The Civil Rights Movement, July 21–27
Clare College, Cambridge University
This seminar explores how an economically and politically powerless racial minority wrested dramatic change from a determined and entrenched white majority in the American South. It will examine the changing nature of protest from the 1940s to the 1950s; the roles of Martin Luther King Jr., local movements, and women; and the relative importance of violence and non-violence. Participants will discuss how they can use the experiences of schoolchildren, teachers, and students in the crises of the 1950s and 1960s to bring home the realities of the Civil Rights Movement in the classroom. Topics include the Little Rock 9 and their teachers in 1957, students and sit-ins, and the use of schoolchildren in the 1963 Birmingham demonstrations.
Readings are sent by the Institute to seminar participants. Readings may include:
Badger, Anthony, and Brian Ward. The Making of Martin Luther King and the Civil Rights Movement. New York: New York University Press, 1997.
Payne, Charles, and Steve Lawson. Debating the Civil Rights Movement. Boston: Rowman & Littlefield, 1998.
Travel & Accommodations
Applicants who are accepted are expected to arrange their own travel.
The city of Cambridge is in the southeast of England, fifty miles north of London. It is well served by road and rail links, and is within an easy distance of the major London airports.
The Clare College website will provide you with comprehensive directions, as well as city and college maps.
Workshop participants will be housed in on-campus residence halls. Participants will have single bedrooms but will share bathrooms and common space on each floor. Some participants may choose to bring laptops. The college provides sheets and towels only. Please note that participants should plan to bring fans, shower shoes, alarm clocks, shampoo, hangers, irons, hair dryers, etc. Participants will have access to computer clusters, but many choose to bring laptops and ethernet cords.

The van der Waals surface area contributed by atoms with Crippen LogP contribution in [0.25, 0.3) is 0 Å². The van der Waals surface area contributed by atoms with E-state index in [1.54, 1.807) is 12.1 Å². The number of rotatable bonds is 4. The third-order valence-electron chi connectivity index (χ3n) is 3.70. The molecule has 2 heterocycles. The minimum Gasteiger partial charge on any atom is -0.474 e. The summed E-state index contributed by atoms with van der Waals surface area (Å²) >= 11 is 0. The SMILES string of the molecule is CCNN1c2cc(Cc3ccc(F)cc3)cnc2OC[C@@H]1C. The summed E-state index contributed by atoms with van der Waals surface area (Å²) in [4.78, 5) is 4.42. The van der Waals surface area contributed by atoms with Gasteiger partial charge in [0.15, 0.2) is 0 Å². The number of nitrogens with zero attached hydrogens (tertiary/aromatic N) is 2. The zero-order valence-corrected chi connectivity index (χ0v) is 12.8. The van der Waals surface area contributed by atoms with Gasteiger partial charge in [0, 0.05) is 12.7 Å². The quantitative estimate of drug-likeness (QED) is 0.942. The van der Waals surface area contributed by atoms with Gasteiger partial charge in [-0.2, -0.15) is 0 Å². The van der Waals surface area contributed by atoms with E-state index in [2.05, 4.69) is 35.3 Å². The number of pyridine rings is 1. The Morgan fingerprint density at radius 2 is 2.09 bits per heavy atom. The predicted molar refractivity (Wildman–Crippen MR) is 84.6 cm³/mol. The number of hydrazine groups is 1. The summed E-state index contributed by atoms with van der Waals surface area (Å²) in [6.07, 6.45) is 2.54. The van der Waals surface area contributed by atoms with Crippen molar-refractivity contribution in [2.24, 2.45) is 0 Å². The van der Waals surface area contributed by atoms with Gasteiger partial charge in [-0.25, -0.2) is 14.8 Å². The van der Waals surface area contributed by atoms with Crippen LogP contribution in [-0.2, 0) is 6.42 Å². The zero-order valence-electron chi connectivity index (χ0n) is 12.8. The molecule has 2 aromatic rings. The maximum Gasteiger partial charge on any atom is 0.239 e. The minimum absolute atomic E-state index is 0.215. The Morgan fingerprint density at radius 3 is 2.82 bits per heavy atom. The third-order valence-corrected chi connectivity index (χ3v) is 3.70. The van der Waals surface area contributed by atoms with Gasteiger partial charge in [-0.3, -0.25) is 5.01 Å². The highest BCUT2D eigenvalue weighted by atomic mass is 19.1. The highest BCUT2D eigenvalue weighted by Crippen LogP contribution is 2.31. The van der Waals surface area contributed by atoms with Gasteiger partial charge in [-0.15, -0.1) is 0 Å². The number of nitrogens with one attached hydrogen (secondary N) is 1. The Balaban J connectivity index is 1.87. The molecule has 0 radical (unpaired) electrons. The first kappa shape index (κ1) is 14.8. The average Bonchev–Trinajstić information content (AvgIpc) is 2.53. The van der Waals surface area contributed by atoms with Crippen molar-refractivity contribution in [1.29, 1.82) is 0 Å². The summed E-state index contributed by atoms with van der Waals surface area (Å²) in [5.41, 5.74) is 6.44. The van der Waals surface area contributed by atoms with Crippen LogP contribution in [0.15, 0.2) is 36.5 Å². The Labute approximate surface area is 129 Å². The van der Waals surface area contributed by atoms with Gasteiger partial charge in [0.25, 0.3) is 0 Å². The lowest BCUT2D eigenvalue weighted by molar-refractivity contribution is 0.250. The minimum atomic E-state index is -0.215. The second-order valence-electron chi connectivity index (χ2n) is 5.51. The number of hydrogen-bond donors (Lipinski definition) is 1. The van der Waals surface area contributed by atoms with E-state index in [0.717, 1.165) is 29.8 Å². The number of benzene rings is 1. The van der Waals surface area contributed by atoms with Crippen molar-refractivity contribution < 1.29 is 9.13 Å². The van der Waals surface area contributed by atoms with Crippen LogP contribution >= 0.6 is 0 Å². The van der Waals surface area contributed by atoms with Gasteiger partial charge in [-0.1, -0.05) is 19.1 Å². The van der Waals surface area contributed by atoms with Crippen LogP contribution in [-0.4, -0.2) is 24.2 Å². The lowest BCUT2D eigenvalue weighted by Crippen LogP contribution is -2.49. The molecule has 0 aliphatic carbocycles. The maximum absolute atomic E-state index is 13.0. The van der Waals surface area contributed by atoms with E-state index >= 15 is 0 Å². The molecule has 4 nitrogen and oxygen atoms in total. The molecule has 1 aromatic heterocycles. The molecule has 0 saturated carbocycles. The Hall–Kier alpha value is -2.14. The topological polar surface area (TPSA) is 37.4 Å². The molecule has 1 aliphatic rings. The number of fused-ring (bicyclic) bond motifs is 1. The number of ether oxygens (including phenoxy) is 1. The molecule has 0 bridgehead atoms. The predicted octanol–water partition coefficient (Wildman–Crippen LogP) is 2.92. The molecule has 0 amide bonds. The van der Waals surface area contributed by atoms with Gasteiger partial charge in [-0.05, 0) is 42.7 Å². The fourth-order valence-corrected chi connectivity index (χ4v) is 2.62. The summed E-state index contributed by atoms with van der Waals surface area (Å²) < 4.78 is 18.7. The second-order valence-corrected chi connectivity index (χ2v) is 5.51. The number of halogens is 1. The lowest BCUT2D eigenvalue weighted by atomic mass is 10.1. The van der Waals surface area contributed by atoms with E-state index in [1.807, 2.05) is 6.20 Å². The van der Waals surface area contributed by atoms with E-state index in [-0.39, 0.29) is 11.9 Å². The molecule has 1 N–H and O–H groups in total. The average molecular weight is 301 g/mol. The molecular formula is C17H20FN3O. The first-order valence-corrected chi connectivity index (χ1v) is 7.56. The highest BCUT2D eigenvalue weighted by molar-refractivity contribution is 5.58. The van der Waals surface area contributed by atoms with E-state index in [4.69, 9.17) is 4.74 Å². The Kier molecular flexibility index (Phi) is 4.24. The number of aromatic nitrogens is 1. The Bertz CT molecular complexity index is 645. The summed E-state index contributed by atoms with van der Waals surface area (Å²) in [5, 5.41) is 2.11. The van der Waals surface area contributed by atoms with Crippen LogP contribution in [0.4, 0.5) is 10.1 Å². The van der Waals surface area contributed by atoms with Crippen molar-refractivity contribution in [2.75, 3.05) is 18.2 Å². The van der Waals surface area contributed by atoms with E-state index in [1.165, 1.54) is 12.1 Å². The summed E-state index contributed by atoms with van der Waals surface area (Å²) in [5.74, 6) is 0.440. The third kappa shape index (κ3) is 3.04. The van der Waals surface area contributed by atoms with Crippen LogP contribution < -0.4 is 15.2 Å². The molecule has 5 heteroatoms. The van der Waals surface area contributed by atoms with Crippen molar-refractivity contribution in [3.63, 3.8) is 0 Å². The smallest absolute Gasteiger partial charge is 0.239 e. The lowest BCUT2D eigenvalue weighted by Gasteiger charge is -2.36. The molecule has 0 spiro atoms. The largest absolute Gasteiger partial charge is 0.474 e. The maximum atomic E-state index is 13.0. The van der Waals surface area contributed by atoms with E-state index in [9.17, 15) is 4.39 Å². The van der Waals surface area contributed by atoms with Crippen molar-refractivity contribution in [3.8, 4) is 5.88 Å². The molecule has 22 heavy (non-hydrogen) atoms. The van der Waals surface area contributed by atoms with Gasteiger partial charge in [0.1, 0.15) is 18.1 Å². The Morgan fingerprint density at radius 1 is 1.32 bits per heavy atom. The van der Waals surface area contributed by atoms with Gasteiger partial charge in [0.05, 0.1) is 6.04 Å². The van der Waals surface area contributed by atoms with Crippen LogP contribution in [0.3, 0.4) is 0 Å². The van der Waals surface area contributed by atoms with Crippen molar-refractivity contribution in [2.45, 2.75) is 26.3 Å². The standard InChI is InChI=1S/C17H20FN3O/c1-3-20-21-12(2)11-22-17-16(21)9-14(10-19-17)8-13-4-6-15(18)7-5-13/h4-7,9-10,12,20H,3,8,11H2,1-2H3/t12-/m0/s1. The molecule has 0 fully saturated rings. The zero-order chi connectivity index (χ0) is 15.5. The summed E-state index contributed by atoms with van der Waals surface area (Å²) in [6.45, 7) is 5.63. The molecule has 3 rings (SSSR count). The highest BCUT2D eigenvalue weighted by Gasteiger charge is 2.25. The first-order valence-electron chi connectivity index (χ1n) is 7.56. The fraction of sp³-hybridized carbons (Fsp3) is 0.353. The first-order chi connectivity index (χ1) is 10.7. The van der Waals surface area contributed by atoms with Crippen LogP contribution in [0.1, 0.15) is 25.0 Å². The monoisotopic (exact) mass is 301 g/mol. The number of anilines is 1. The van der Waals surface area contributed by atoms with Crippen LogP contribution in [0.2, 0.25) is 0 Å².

Meals will be served in a college cafeteria in space shared by other programs. All on-campus meals will be paid for by the Gilder Lehrman Institute of American History.
Participating teachers will receive a stipend of $500 to help offset travel expenses. All participants must attend all workshop sessions to receive full stipends. Participants who do not complete the entire seminar will receive a reduced stipend. We will present stipend checks to participants prior to the end of the seminar.
Stipends are taxable. Reporting is the responsibility of the participant.
The Gilder Lehrman Institute of American History is proud to announce its agreement with Adams State University to offer three hours of graduate credit in American history to participating seminar teachers. For more information, please click here.
Email the Teacher Seminars department or call 646-366-9666.